Colic is a term used to describe harmless, self-limited, excessive crying in an otherwise healthy, well fed infant. Although no set definition exists, many believe colic is crying for 3 or more hours per day on 3 or more days per week in an infant younger than 3 months of age. Infants with colic often cry for an extended period of time, but seem happy and comfortable in between crying episodes. The cause of colic is unknown, but it is important to remember colic is not a sign of illness.
If your baby is crying and well fed, dry, and not in apparent pain you can try:
Using a pacifier
Driving in the car
Placing your baby in a front carrier
Changing scenery, moving to another room or going for a walk
Decreasing visual and auditory stimuli
Using an age appropriate swing
A warm bath
Rubbing his or her stomach
White noise or heart beat sounds
Sometimes none of the above suggestions help soothe an infant with colic. Many infants with inconsolable crying will eventually cry themselves to sleep.
Having a baby with colic can be very difficult for parents, caregivers and family. Colic will go away eventually, but in the meantime you need plenty of support. Give yourself a break when you need it. Call on friends and family to help you. Call our office during regular hours if you want advice. Remember, it’s ok to put a crying child down if the stress of crying is overwhelming to you, but be sure to check on your infant every 15 minutes until they are asleep, calm or you feel ready and able to try soothing them again.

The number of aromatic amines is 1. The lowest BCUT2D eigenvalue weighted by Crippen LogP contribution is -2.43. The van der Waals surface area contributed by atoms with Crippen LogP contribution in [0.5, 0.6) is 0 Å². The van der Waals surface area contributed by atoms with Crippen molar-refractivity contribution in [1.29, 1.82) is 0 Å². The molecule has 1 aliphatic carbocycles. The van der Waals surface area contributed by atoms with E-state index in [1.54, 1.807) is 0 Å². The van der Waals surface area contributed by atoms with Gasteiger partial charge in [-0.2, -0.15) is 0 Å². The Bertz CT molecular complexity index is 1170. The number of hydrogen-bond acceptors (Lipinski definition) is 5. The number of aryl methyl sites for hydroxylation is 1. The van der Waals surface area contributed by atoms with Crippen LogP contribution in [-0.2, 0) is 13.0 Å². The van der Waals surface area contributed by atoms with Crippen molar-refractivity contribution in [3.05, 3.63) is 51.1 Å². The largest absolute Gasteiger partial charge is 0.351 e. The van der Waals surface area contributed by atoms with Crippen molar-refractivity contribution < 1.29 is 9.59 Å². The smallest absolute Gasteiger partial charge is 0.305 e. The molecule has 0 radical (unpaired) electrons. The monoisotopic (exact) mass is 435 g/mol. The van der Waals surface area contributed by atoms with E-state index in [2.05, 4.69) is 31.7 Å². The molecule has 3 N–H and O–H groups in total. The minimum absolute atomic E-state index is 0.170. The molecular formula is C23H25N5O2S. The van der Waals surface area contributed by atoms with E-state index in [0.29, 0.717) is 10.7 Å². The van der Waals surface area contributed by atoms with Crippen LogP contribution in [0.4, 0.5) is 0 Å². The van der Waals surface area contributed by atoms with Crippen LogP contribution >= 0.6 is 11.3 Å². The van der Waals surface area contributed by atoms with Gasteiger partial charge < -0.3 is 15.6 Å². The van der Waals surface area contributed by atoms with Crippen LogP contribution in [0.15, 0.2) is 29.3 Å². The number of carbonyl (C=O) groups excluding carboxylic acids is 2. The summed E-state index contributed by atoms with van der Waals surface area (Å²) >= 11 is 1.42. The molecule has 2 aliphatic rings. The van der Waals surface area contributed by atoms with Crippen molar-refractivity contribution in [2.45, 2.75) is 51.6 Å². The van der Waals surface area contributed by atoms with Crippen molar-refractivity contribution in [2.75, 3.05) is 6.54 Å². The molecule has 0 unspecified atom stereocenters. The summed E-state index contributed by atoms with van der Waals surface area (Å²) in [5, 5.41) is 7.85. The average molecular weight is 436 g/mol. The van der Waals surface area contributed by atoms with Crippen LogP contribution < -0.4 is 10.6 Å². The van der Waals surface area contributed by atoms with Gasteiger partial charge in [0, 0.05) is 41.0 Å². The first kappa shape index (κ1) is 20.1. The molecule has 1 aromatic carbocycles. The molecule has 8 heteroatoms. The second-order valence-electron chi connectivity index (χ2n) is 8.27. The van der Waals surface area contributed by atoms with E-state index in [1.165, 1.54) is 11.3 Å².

When to Call:
Call our office if the crying suggests the infant is in pain, if your child cries constantly for 3 hours and is inconsolable, if you feel frustrated and think you might hurt your baby, or if you need support and reassurance.
While colic is frustrating and stressful for parents, it does not indicate illness in infants. It is normal for infants to cry and there is not always a reason or fix for the crying.
Information on colic from the American Academy of Pediatrics.